The changing face of downtown Canal Winchester

By Linda Dillman
Staff Writer

Messenger photo by Rick Palsgrove
A worker cleans the exterior walls of the new building being built on West Waterloo Street in downtown Canal Winchester.

Where once sat an icon of the motoring public and a home where birthdays and holidays were celebrated, now sits a multi-story structure where people will again live and do business in downtown Canal Winchester.

Rising from the site of the former Marathon gas station is a three-story building with restaurant and retail space on the first floor and 14 one- and two- bedroom apartments on the upper two levels.

Canal Winchester Development Director Lucas Haire said the project at 16-26 W. Waterloo St. is nearing completion and residential tenants could start moving in around the first of August.

“The project includes 7,500 square feet of ground floor retail/restaurant space that is for lease,” said Haire. “There are no committed tenants for this space at this time. This project furthers the goals that were set in the Old Town Plan which was adopted in 2017.”

According to Haire, the new downtown building—with apartments ranging from 700 square feet to 1,196 square feet—fits into the plan by promoting commercial growth in creating new spaces for businesses in the Old Town area.

It also diversifies housing options by adding new living options that do not exist in Canal Winchester and increases the livability and walkability by enhancing the streetscape along Waterloo Street and adding new businesses that complement the neighborhood.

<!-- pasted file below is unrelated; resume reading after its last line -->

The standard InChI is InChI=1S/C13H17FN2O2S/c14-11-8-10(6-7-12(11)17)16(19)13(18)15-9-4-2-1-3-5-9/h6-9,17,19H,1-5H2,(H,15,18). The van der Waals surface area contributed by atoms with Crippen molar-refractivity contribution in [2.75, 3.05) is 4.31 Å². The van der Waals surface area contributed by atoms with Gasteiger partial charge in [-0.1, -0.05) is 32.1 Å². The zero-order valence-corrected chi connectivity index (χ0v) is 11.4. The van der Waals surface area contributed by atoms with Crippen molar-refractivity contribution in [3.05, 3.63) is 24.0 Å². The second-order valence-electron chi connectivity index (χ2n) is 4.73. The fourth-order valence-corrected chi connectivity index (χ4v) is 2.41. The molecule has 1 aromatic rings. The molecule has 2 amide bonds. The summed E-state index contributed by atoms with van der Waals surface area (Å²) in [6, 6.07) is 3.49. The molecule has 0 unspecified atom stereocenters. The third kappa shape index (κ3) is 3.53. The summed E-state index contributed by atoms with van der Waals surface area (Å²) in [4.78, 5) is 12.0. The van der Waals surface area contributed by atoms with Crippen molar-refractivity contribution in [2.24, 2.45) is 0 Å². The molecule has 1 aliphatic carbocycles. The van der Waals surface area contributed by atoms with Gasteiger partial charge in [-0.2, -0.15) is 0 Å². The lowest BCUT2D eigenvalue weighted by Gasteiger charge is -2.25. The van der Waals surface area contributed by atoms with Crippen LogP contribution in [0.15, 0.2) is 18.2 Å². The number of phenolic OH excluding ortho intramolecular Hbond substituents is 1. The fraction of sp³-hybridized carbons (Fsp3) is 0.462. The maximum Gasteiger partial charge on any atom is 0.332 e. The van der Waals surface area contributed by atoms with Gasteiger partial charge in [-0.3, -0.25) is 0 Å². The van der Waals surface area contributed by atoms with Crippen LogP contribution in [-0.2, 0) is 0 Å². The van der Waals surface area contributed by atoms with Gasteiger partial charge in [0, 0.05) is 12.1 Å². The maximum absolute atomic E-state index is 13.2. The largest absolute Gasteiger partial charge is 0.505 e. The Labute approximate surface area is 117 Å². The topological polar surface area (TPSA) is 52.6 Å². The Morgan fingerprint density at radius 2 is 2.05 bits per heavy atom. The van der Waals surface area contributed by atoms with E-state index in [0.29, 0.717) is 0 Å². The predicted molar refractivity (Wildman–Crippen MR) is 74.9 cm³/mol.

Throughout the development process, residents voiced concern about the building’s impact on public parking, but Haire said the project will have 36 parking spaces on site.
“The project will have 36 parking spaces on the site,” Haire said. “This is actually an increase over the number of spaces that were on the site prior to development. There are no requirements for commercial businesses to have parking in the Old Town area. There are both on-street and public parking lots in close proximity to accommodate those customers who cannot be accommodated in the private parking on this lot.”

In Nov. 2008, after a decades-long struggle, the gas station—built in 1975—was demolished. The crumbling structure was removed, and village crews smoothed out the surface. Underground storage tanks were left in place because funding was not available at the time to remove them. They were later taken out by the county in late 2013.

In 2007, the then Franklin County treasurer said that, although the county worked with the prosecutor to get the distressed property sold at a sheriff’s sale, there were no bidders. Franklin County then assumed ownership from the original owner and turned it over to the Central Ohio Community Improvement Corporation.

The city acquired the lot from the COCIC and purchased the adjacent parcel at 26 W. Waterloo St. in late 2017.

“The home was contaminated with asbestos, which was remediated and then demolished by the COCIC as the Franklin County Land Bank. The city then transferred the lot to the Canal Winchester Industry and Commerce Corporation who owns the property and leases it to the developer,” said Haire. “The city looks forward to assisting the developer in attracting businesses that are the right fit for our community and enhance the residents and visitors experience in our downtown area. This development will lead to further interest in developing and redeveloping property along West Waterloo Street which was identified as a priority for redevelopment in the Old Town plan.”

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